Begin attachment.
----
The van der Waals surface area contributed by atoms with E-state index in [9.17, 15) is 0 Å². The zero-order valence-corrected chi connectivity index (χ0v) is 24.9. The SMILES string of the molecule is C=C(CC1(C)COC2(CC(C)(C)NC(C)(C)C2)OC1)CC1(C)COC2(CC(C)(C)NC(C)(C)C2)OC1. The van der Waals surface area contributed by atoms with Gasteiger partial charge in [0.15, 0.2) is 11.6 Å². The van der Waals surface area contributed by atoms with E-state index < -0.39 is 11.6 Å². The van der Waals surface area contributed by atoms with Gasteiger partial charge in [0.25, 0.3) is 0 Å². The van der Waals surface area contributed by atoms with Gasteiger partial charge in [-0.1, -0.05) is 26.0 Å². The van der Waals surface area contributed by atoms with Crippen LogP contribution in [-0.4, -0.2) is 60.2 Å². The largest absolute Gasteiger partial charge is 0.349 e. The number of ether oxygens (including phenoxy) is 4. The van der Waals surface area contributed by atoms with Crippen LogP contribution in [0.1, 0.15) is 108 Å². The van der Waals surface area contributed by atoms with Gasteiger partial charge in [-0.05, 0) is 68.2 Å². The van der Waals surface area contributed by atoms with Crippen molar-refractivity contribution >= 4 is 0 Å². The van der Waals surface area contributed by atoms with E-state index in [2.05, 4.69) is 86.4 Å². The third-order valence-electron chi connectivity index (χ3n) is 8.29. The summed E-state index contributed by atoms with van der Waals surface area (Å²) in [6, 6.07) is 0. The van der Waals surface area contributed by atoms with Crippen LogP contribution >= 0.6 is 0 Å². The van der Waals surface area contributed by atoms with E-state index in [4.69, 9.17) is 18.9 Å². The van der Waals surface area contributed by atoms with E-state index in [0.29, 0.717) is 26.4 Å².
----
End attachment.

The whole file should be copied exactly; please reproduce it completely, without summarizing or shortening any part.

The van der Waals surface area contributed by atoms with E-state index in [9.17, 15) is 0 Å². The zero-order valence-corrected chi connectivity index (χ0v) is 24.9. The SMILES string of the molecule is C=C(CC1(C)COC2(CC(C)(C)NC(C)(C)C2)OC1)CC1(C)COC2(CC(C)(C)NC(C)(C)C2)OC1. The van der Waals surface area contributed by atoms with Gasteiger partial charge in [0.15, 0.2) is 11.6 Å². The van der Waals surface area contributed by atoms with E-state index < -0.39 is 11.6 Å². The van der Waals surface area contributed by atoms with Gasteiger partial charge in [0.25, 0.3) is 0 Å². The van der Waals surface area contributed by atoms with Gasteiger partial charge in [-0.1, -0.05) is 26.0 Å². The van der Waals surface area contributed by atoms with Crippen LogP contribution in [-0.4, -0.2) is 60.2 Å². The largest absolute Gasteiger partial charge is 0.349 e. The number of ether oxygens (including phenoxy) is 4. The van der Waals surface area contributed by atoms with Crippen LogP contribution in [0.1, 0.15) is 108 Å². The van der Waals surface area contributed by atoms with Gasteiger partial charge in [-0.05, 0) is 68.2 Å². The van der Waals surface area contributed by atoms with Crippen molar-refractivity contribution >= 4 is 0 Å². The van der Waals surface area contributed by atoms with E-state index in [2.05, 4.69) is 86.4 Å². The third-order valence-electron chi connectivity index (χ3n) is 8.29. The summed E-state index contributed by atoms with van der Waals surface area (Å²) in [6, 6.07) is 0. The van der Waals surface area contributed by atoms with Crippen LogP contribution >= 0.6 is 0 Å². The van der Waals surface area contributed by atoms with E-state index in [4.69, 9.17) is 18.9 Å². The van der Waals surface area contributed by atoms with E-state index in [0.29, 0.717) is 26.4 Å².